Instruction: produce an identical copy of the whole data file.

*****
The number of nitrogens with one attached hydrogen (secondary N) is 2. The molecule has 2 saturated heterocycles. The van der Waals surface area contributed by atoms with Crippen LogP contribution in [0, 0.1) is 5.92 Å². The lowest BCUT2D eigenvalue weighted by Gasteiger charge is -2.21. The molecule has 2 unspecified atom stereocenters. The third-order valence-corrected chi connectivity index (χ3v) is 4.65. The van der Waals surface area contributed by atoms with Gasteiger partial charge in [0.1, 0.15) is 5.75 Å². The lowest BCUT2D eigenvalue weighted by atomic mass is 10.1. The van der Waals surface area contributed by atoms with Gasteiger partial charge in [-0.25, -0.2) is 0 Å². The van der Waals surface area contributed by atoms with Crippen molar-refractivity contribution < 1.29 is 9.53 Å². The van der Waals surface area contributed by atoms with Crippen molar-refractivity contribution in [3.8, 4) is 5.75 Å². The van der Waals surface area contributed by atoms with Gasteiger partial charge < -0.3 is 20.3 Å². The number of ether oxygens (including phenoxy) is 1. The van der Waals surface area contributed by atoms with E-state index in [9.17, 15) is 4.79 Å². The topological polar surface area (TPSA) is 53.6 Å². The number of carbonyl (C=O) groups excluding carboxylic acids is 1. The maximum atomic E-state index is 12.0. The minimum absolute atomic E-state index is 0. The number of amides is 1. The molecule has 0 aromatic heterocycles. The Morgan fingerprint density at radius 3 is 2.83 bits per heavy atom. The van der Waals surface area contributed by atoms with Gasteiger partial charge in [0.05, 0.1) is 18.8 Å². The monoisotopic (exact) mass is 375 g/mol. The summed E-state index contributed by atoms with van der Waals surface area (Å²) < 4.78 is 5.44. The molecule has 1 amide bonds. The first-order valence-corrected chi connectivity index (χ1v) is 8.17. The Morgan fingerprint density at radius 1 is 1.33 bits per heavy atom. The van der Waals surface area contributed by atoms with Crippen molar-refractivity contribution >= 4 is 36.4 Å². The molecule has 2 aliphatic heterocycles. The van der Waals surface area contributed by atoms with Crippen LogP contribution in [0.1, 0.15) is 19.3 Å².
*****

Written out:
The number of nitrogens with one attached hydrogen (secondary N) is 2. The molecule has 2 saturated heterocycles. The van der Waals surface area contributed by atoms with Crippen LogP contribution in [0, 0.1) is 5.92 Å². The lowest BCUT2D eigenvalue weighted by Gasteiger charge is -2.21. The molecule has 2 unspecified atom stereocenters. The third-order valence-corrected chi connectivity index (χ3v) is 4.65. The van der Waals surface area contributed by atoms with Gasteiger partial charge in [0.1, 0.15) is 5.75 Å². The lowest BCUT2D eigenvalue weighted by atomic mass is 10.1. The van der Waals surface area contributed by atoms with Gasteiger partial charge in [-0.25, -0.2) is 0 Å². The van der Waals surface area contributed by atoms with Crippen molar-refractivity contribution < 1.29 is 9.53 Å². The van der Waals surface area contributed by atoms with Crippen molar-refractivity contribution in [3.8, 4) is 5.75 Å². The van der Waals surface area contributed by atoms with Gasteiger partial charge < -0.3 is 20.3 Å². The number of ether oxygens (including phenoxy) is 1. The van der Waals surface area contributed by atoms with E-state index in [9.17, 15) is 4.79 Å². The topological polar surface area (TPSA) is 53.6 Å². The number of carbonyl (C=O) groups excluding carboxylic acids is 1. The maximum atomic E-state index is 12.0. The minimum absolute atomic E-state index is 0. The number of amides is 1. The molecule has 0 aromatic heterocycles. The Morgan fingerprint density at radius 3 is 2.83 bits per heavy atom. The van der Waals surface area contributed by atoms with Gasteiger partial charge in [0.05, 0.1) is 18.8 Å². The monoisotopic (exact) mass is 375 g/mol. The summed E-state index contributed by atoms with van der Waals surface area (Å²) < 4.78 is 5.44. The molecule has 1 amide bonds. The first-order valence-corrected chi connectivity index (χ1v) is 8.17. The Morgan fingerprint density at radius 1 is 1.33 bits per heavy atom. The van der Waals surface area contributed by atoms with Crippen molar-refractivity contribution >= 4 is 36.4 Å². The molecule has 2 aliphatic heterocycles. The van der Waals surface area contributed by atoms with Crippen LogP contribution in [0.1, 0.15) is 19.3 Å².